The Monument to the Tsar Liberator is a monument in the centre of Sofia, the capital of Bulgaria. It was erected in honour of Russian Emperor Alexander II who liberated Bulgaria of Ottoman rule during the Russo-Turkish War.
The Monument to the Tsar Liberator lies on a little square at Tsar Osvoboditel Blvd, facing the National Assembly of Bulgaria and with the Radisson SAS hotel behind it.
The Neoclassical memorial’s author is Italian sculptor Arnoldo Zocchi. The foundation stone was laid on 23 April 1901, St George’s Day, in the presence of Knyaz Ferdinand I of Bulgaria, and the monument was completed on 15 September 1903.
The Monument to the Tsar Liberator consists of a pedestal, a middle part with figures and a massive Neo-Renaissance cornice finished with the sculpture of the Russian tsar on a horse. The bronze wreath at the foot was donated by Romania in memory of the Romanian soldiers that died during the war. The black polished granite came from Vitosha mountain which lies next to Sofia.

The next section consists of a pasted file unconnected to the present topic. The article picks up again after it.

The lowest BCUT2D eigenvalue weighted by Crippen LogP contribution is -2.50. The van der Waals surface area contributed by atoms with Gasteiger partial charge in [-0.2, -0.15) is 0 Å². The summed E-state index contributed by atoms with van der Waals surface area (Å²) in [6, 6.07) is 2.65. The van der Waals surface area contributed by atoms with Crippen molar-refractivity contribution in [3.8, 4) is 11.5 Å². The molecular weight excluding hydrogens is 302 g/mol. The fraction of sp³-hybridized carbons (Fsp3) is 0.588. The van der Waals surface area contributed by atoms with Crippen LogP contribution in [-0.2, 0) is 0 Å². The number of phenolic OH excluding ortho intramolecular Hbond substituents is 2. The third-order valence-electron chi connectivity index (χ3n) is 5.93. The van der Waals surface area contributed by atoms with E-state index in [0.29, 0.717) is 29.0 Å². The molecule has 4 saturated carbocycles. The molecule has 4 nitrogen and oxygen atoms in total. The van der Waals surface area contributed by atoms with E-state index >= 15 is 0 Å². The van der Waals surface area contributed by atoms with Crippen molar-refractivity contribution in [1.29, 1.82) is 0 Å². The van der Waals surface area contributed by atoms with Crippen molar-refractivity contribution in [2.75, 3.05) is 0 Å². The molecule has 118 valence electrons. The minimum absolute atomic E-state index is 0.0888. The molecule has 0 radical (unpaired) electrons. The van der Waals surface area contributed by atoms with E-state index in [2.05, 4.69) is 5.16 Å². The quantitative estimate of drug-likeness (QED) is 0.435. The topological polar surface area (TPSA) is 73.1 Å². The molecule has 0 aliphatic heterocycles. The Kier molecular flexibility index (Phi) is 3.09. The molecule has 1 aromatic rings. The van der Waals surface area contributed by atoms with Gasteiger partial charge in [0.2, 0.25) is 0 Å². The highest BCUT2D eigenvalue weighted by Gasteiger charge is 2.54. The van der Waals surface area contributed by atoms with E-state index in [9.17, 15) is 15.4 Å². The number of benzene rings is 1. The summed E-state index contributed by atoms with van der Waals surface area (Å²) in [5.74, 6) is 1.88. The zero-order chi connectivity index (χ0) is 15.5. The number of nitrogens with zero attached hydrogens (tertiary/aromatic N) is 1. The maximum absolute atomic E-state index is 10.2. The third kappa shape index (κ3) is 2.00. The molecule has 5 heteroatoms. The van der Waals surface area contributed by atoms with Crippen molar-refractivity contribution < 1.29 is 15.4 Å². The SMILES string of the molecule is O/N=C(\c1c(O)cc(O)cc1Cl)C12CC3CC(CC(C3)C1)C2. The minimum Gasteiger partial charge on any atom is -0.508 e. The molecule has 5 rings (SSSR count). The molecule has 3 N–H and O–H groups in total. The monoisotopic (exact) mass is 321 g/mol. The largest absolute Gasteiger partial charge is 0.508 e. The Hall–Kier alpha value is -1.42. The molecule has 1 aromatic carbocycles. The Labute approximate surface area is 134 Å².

The main bronze bas-relief in the middle part depicts a group of Russian and Bulgarian soliders led by Nike, the Ancient Greek goddess of victory, who rises her sword high above. Portraits of Grand Duke Nicholas Nicolaievich, Count Ignatiev and the generals Joseph Vladimirovich Gourko and Mikhail Skobelev surround the group. Other bas-reliefs feature scenes from the Battle of Stara Zagora, the signing of the Treaty of San Stefano and the opening ceremony of the Constituent National Assembly in Veliko Tarnovo.